Hebrew Newspaper: Red Sea operations against our ships caused damage to the economic situation

The Hebrew economic newspaper “Calcalist” said in a report published on its official website that, due to Houthi attacks, ship movement in the port of Eilat has declined by 80%.

Follow up – Al-Khabar Al-Yemeni:

According to “Calcalist,” major shipping companies have announced the suspension of sailing in the Red Sea and the Suez Canal due to the ongoing threat from Sana’a forces, which are currently targeting the port of Eilat, causing significant damage. The cost of living will rise significantly as a result of the new alternate route’s high transportation costs.

The declaration that the Biden administration is thinking of attacking the Houthis in response to the increasing attacks and harm to global trade, according to the newspaper, added fuel to the fire of the global crisis in the Red Sea.

Moreover, shipping company stocks have already seen a significant rise in the past few days due to the Houthi attacks and threats. The crisis has had a significant impact on the port of Eilat since the Houthi attacks began, which has already seen an over 80% decrease in activity.

Chinese shipping giant OOCL announced that it would halt sailing in the Red Sea region, joining other shipping companies that have recently suspended their operations in the region and the Suez Canal due to Houthi attacks in Yemen.

It described what happened as a “storm” that began with the announcement of Maersk suspending all its ship movements in the Red Sea. The German company Hapag-Lloyd also joined this step.

Additionally, on Saturday, the world’s largest shipping company, MSC, and the French company CMA CGM announced their decision to suspend sailing operations in the region as well.

The decision of the shipping companies might disrupt shipping lines worldwide, given the importance of the Suez Canal for global trade. The formation of the Biden administration is seen as considering an attack on the Houthis in response to the increasing attacks and damages inflicted on global trade.

According to the state-established compensation mechanism for companies, the Port of Eilat will seek compensation from the government for the loss of revenue; however, this has not yet been approved for the month of December, and it is unclear what the future holds for the port if the crisis persists. “The damage inflicted on the port is expected to have long-term effects,” he continued.

For example, the Port of Eilat is responsible for unloading approximately 50% of the vehicles arriving in Israel, and other ports may not necessarily be able to meet this.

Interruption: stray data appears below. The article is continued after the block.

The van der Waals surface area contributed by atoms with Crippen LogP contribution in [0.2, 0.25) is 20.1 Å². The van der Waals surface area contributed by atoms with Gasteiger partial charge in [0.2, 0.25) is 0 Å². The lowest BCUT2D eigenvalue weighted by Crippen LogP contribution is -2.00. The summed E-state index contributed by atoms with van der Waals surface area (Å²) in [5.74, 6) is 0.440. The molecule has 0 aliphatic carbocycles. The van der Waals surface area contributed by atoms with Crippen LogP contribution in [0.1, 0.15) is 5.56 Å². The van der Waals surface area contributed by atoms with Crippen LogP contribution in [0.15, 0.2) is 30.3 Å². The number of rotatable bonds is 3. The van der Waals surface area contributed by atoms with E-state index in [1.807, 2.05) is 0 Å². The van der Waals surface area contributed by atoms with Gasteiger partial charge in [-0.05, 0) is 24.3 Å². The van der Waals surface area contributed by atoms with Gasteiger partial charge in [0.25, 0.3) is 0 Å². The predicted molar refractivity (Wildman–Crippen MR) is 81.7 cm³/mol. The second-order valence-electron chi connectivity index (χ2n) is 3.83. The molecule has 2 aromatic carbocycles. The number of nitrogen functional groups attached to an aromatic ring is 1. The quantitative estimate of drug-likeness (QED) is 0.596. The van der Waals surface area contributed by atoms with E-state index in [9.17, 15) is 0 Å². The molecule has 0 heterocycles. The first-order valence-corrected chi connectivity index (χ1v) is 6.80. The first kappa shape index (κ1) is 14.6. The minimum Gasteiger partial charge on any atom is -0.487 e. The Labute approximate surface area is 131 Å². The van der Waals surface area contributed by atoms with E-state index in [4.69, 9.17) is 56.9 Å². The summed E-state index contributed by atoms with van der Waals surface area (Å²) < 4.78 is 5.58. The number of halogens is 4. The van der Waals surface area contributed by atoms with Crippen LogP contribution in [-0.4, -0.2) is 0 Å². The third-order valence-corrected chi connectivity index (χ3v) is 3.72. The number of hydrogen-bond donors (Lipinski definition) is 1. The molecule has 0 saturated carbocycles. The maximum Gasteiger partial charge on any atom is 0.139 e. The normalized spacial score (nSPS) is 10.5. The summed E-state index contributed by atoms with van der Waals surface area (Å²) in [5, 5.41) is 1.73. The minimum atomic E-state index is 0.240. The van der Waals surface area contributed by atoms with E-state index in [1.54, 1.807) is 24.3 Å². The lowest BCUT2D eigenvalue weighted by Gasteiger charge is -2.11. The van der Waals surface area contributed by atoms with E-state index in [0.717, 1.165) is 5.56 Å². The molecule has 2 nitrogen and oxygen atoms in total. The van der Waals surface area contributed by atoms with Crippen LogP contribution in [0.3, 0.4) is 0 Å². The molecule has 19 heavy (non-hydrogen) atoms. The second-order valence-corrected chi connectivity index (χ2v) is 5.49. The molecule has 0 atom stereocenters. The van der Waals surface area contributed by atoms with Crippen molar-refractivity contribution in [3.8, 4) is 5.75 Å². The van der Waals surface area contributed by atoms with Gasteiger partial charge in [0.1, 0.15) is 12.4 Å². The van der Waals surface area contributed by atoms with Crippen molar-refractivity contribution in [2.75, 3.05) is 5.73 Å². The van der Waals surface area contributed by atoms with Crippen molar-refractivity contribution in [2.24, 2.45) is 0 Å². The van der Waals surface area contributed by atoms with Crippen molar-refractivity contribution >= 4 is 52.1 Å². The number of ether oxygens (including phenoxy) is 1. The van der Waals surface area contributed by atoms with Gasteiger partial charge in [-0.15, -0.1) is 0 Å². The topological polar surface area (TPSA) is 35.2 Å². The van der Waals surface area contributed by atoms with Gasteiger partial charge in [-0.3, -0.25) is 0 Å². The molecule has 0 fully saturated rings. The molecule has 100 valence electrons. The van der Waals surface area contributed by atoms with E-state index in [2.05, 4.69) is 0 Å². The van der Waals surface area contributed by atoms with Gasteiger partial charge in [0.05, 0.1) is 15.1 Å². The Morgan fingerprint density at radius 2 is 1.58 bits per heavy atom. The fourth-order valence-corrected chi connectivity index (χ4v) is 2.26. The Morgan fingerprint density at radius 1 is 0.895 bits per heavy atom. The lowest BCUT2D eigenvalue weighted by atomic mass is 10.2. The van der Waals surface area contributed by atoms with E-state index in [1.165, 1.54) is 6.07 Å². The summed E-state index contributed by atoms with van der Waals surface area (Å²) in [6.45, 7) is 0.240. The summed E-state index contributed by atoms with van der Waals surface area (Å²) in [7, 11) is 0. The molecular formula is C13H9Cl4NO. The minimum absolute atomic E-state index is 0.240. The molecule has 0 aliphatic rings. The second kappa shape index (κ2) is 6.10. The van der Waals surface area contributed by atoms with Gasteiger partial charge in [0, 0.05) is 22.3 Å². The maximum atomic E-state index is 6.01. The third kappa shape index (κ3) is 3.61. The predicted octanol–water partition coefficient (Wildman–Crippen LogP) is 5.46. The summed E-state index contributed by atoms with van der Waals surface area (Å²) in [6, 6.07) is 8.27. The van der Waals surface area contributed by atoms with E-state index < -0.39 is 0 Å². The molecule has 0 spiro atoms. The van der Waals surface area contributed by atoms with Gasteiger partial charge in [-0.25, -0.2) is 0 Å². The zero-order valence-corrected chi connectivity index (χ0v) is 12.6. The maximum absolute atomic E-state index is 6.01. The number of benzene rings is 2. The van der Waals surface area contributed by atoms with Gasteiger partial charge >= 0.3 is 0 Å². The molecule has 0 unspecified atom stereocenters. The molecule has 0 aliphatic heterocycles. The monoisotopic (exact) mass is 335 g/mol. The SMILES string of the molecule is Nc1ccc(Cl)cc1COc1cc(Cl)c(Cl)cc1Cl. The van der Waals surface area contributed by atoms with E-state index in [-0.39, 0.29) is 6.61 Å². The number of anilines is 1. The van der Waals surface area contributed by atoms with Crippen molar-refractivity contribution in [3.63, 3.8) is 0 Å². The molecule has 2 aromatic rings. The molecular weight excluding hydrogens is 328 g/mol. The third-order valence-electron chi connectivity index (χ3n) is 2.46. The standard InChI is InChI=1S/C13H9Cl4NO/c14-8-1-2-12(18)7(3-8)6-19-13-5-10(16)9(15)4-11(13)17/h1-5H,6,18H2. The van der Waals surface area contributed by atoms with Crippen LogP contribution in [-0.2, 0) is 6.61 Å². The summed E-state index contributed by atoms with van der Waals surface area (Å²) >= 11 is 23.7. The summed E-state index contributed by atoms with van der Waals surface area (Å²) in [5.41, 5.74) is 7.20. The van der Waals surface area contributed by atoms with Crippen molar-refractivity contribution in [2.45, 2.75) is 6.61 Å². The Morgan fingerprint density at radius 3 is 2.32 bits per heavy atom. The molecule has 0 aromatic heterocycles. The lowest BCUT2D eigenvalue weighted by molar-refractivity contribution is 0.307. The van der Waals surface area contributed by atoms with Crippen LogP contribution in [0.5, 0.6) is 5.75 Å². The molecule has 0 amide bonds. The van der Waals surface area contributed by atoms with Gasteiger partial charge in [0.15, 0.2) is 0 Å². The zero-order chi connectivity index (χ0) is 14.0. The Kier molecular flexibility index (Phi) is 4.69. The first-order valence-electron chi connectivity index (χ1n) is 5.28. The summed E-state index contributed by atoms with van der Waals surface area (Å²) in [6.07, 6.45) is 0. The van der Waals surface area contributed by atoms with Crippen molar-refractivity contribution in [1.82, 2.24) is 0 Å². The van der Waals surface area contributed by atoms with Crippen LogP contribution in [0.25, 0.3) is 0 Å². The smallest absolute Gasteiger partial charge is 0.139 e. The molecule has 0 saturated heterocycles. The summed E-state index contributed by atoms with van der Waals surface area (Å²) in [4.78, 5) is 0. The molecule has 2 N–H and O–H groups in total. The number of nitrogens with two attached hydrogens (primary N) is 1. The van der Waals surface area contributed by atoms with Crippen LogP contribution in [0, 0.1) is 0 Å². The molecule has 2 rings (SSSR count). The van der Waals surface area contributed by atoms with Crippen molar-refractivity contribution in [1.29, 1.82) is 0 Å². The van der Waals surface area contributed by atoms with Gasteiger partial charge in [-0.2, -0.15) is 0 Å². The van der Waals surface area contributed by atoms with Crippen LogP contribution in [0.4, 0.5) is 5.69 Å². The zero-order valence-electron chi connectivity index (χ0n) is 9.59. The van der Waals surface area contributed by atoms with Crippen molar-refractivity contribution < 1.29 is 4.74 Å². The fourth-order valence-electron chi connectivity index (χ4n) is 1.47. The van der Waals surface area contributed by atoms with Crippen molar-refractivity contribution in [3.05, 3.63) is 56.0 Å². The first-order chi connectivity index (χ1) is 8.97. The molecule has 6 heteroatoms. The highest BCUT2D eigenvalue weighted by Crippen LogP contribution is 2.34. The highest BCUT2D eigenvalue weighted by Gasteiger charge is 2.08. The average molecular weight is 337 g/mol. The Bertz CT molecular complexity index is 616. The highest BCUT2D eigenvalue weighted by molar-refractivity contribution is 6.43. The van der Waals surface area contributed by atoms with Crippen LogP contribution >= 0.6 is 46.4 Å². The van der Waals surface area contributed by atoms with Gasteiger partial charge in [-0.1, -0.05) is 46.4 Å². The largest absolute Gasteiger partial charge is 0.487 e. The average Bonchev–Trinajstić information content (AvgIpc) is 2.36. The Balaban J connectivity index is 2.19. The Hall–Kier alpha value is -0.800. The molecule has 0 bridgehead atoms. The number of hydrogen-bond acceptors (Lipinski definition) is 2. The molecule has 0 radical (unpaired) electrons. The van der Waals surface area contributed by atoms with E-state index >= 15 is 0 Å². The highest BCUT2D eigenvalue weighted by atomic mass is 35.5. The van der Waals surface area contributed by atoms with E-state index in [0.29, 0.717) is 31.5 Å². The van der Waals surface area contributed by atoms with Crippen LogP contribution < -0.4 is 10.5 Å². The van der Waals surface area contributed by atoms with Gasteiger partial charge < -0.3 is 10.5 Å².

The newspaper states in its report, “If there is one area that can be defined as “critical” for the activity of the Port of Eilat, this is the vehicle sector, which accounts for 85% of the unloading activity at the port. Now, new vehicles will not arrive through Eilat until at least January, and an important factor needs to be added to this situation as the new vehicles are scheduled to arrive in Israel during the month of December because the purchase tax on electric and electrically connected hybrid cars is expected to rise during next January.”

Car importers are asking the Tax Authority to exempt cars from customs duties while they are outside Israel’s economic waters, but the authorities have not yet responded to the request and are still considering it. However, in any case, these cars will not reach Eilat.

The newspaper mentioned that if a solution is not found for the problem, consumers will pay more. It also stated that currently, 99% of goods (in terms of volume) arrive in Israel by sea, with 40% of them passing through the Suez Canal. Consequently, the discussion of finding another shipping route necessitates a substantial alteration to the way that goods are transported into Israel.

The first possibility is that these ships will sail via Africa, which could result in delivery delays of weeks in addition to extra costs.

The second option is to redirect some goods to be transported by air, but there are goods that can’t be transported this way, especially heavy raw materials such as cement, oil, and vehicles. Furthermore, air transportation also has additional costs.

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